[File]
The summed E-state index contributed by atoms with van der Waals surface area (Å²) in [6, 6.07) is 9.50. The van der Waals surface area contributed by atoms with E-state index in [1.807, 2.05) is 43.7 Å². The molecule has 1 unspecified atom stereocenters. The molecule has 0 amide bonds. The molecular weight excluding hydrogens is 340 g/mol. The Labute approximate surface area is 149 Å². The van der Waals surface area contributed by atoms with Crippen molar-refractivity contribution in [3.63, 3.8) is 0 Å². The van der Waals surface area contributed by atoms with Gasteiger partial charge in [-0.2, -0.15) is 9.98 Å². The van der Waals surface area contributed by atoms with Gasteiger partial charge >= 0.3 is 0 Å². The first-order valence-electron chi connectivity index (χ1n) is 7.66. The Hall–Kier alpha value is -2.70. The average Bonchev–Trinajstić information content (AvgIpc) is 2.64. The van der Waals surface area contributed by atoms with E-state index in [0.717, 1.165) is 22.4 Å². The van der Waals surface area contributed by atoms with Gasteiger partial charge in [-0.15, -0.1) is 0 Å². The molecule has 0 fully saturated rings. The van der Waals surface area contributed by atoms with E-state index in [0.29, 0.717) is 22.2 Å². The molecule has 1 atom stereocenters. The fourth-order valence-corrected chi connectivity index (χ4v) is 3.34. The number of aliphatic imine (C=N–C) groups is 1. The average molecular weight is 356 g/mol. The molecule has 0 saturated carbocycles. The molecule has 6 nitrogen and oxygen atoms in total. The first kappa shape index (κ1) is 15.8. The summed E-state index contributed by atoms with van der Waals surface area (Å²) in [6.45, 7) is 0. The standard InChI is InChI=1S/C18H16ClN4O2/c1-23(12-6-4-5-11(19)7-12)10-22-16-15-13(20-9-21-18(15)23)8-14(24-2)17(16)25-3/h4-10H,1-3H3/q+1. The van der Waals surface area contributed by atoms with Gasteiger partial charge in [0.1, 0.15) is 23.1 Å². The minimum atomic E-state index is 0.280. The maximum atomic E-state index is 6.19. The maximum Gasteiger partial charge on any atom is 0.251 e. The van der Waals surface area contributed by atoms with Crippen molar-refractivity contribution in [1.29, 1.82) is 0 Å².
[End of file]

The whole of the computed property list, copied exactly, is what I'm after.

The summed E-state index contributed by atoms with van der Waals surface area (Å²) in [6, 6.07) is 9.50. The van der Waals surface area contributed by atoms with E-state index in [1.807, 2.05) is 43.7 Å². The molecule has 1 unspecified atom stereocenters. The molecule has 0 amide bonds. The molecular weight excluding hydrogens is 340 g/mol. The Labute approximate surface area is 149 Å². The van der Waals surface area contributed by atoms with Crippen molar-refractivity contribution in [3.63, 3.8) is 0 Å². The van der Waals surface area contributed by atoms with Gasteiger partial charge in [-0.2, -0.15) is 9.98 Å². The van der Waals surface area contributed by atoms with Gasteiger partial charge >= 0.3 is 0 Å². The first-order valence-electron chi connectivity index (χ1n) is 7.66. The Hall–Kier alpha value is -2.70. The average Bonchev–Trinajstić information content (AvgIpc) is 2.64. The van der Waals surface area contributed by atoms with E-state index in [0.717, 1.165) is 22.4 Å². The van der Waals surface area contributed by atoms with Gasteiger partial charge in [-0.15, -0.1) is 0 Å². The molecule has 0 fully saturated rings. The van der Waals surface area contributed by atoms with E-state index in [0.29, 0.717) is 22.2 Å². The molecule has 1 atom stereocenters. The fourth-order valence-corrected chi connectivity index (χ4v) is 3.34. The number of aliphatic imine (C=N–C) groups is 1. The average molecular weight is 356 g/mol. The molecule has 0 saturated carbocycles. The molecule has 6 nitrogen and oxygen atoms in total. The first kappa shape index (κ1) is 15.8. The summed E-state index contributed by atoms with van der Waals surface area (Å²) in [6.45, 7) is 0. The standard InChI is InChI=1S/C18H16ClN4O2/c1-23(12-6-4-5-11(19)7-12)10-22-16-15-13(20-9-21-18(15)23)8-14(24-2)17(16)25-3/h4-10H,1-3H3/q+1. The van der Waals surface area contributed by atoms with Gasteiger partial charge in [0.1, 0.15) is 23.1 Å². The minimum atomic E-state index is 0.280. The maximum atomic E-state index is 6.19. The maximum Gasteiger partial charge on any atom is 0.251 e. The van der Waals surface area contributed by atoms with Crippen molar-refractivity contribution in [1.29, 1.82) is 0 Å².